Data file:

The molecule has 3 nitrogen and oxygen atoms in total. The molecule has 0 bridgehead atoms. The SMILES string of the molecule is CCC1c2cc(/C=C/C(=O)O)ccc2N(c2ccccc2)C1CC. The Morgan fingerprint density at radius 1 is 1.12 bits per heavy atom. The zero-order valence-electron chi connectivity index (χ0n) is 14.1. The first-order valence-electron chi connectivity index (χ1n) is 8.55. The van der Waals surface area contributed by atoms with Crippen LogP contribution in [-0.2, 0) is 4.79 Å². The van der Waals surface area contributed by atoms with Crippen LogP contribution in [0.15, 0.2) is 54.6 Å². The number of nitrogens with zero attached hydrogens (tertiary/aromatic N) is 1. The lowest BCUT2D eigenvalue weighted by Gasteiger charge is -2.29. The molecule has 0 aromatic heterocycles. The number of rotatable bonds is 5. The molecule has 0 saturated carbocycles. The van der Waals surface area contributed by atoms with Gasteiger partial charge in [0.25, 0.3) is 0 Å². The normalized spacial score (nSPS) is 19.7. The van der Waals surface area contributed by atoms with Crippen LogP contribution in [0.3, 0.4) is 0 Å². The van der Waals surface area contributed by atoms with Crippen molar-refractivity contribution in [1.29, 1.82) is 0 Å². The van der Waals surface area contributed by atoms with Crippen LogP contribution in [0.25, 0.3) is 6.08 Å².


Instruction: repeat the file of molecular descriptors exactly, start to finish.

The molecule has 3 nitrogen and oxygen atoms in total. The molecule has 0 bridgehead atoms. The SMILES string of the molecule is CCC1c2cc(/C=C/C(=O)O)ccc2N(c2ccccc2)C1CC. The Morgan fingerprint density at radius 1 is 1.12 bits per heavy atom. The zero-order valence-electron chi connectivity index (χ0n) is 14.1. The first-order valence-electron chi connectivity index (χ1n) is 8.55. The van der Waals surface area contributed by atoms with Crippen LogP contribution in [-0.2, 0) is 4.79 Å². The van der Waals surface area contributed by atoms with Crippen LogP contribution in [0.15, 0.2) is 54.6 Å². The number of nitrogens with zero attached hydrogens (tertiary/aromatic N) is 1. The lowest BCUT2D eigenvalue weighted by Gasteiger charge is -2.29. The molecule has 0 aromatic heterocycles. The number of rotatable bonds is 5. The molecule has 0 saturated carbocycles. The van der Waals surface area contributed by atoms with Gasteiger partial charge in [0.25, 0.3) is 0 Å². The normalized spacial score (nSPS) is 19.7. The van der Waals surface area contributed by atoms with Crippen LogP contribution in [0.3, 0.4) is 0 Å². The van der Waals surface area contributed by atoms with Crippen molar-refractivity contribution in [1.29, 1.82) is 0 Å². The van der Waals surface area contributed by atoms with Crippen LogP contribution in [0.25, 0.3) is 6.08 Å².